The last few weeks have not been kind to businesses and customers concerning payment transactions and digital currency. Several point-of-sale systems and digital wallet services have come under fire for data breaches and potential financial theft — not to mention the recent theft of $68 million worth of bitcoin.
The most wide-reaching event may be the breach at software company Oracle Corp, which was reported by Brian Krebs on Monday. A Russian cybercrime group appears to be behind an attack that saw the compromise of hundreds of computers system, including a customer support portal for Oracle’s MICROS point-of-sale credit card payment systems.
This could be a potentially huge breach, as more than 330,000 cash registers around the world utilize Oracle’s MICROS point-of-sale system. In 2014, the company said that about 200,000 food and beverage outlets, 100,000 retail sites, and 30,000 hotels used the software.
It is currently unknown how many organizations were affected by the breach or how long the breach took place. The investigation is ongoing, but potential ties to the Carbanak Gang have raised the level of concern. Oracle did tell Brian Krebs that the company “detected and addressed malicious code in certain legacy MICROS systems,” and that Oracle asked customers to reset their MICROS passwords.
Digital Wallets Face Scrutiny
At last week’s Black Hat conference, a security researcher presented on a flaw in the mobile payment system Samsung Pay. Samsung Pay allows customers to save payment cards on a digital wallet, providing users the option to select the payment card of their choice with the added security of a PIN or fingerprint scan to complete a purchase.
Security expert Salvador Mendoza discovered several problems with Samsung pay, including static passwords used to protect databases, weak obfuscation, and comments in the code. Mendoza also discovered issues with the tokens that are used to complete transactions. Cybercriminals could potentially predict future tokens from studying previous tokens used to make fraudulent transactions.
“Samsung Pay has to work harder on the token’s expiration date to suspend it as quickly as possible after the app generates a new one, or the app may dispose of the tokens which were not implemented to make a purchase,” Mendoza explained. “Also, Samsung Pay needs to avoid using static passwords to ‘encrypt’ its files and databases with the same function because eventually someone will be able to reverse it.”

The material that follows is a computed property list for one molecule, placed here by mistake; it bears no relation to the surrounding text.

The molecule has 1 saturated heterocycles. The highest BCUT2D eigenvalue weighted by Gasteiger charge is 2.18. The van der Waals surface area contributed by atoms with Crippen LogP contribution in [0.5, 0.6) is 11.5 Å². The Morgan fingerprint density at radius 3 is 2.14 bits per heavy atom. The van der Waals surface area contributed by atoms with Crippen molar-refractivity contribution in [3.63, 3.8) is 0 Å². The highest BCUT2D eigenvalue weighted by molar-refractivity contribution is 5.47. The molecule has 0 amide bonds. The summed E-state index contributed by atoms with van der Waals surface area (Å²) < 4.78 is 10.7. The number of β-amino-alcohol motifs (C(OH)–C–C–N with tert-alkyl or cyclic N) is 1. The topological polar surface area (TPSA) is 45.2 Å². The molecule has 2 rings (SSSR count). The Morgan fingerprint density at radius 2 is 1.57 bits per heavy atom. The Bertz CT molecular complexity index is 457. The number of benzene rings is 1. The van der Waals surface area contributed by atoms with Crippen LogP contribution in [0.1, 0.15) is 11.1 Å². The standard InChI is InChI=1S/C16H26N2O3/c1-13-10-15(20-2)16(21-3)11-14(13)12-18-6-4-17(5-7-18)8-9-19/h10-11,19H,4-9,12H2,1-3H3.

Samsung responded to Mendoza’s claims by saying “reports implying that Samsung Pay is flawed are simply not true.”
However, in a separate document Samsung did admit that “skimming” a token is possible, although extremely difficult.
“Samsung Pay’s multiple layers of security make it extremely difficult to make a purchase by skimming a token,” the company wrote. “This skimming attack model has been a known issue reviewed by the card networks and Samsung pay and our partners deemed this potential risk acceptable given the extremely low likelihood of a successful token relay attack.”
Samsung Pay isn’t the only digital wallet in the news for potential cybersecurity issues. Venmo — a digital wallet service that allows users to interact with friends by sending money, making purchases, and sharing payments — made headlines recently for flaws that could potentially lead to malicious purchases.
A flaw in an optional SMS-based feature could allow a criminal to easily steal money from people’s accounts, according to researchers. Because Venmo allows users to charge friends through shared bill pay, that friend has to authorize the charge before payment is made. A hacker with physical access to a Venmo user’s phone could steal money from another user’s account by replying to a notification text message with a provided 6-digit code. A feature in Siri that allows users to reply to text messages from locked devices along with the iOS text message preview feature make this attack possible.
“A hacker could have sent a payment request to a targeted user, and if they had access to the victim’s locked device, they could have used Siri to send the approval code displayed on the screen, ” said Eduard Kovacs of SecurityWeek. “The maximum amount of money an attacker could have stolen from one user was $2,999.99 per week, which is the weekly limit set by the developer.”
Keeping Payments Safe
As we’ve highlighted on this blog and in recent threat intelligence reports, high-profile payment-related breaches aren’t at the forefront of cybercrime in the way they were several years ago. However, recent events prove that these payment systems — traditional point-of-sale systems, digital wallets and digital currencies — can lead to significant direct losses as well as brand damage and other consequences from the negative press generated by discovered vulnerabilities.
As SurfWatch Labs’ Chief Security Strategist Adam Meyer recently wrote, cybersecurity is largely about identifying and removing opportunity for malicious actors to do bad things — either directly or indirectly. There are clear best practices that can be utilized by both businesses and customers to help protect sensitive payment data. Unfortunately, data is only as safe as the methods used to protect it.
Cybercriminals are constantly coming up with new methods and tricks to crack software and trick people into divulging their sensitive information. Cyber threat intelligence can help organizations remain mindful of the many new and evolving threats, identify their weaknesses, and deploy safeguards to protect data — whether that is payment-related data or other sensitive information.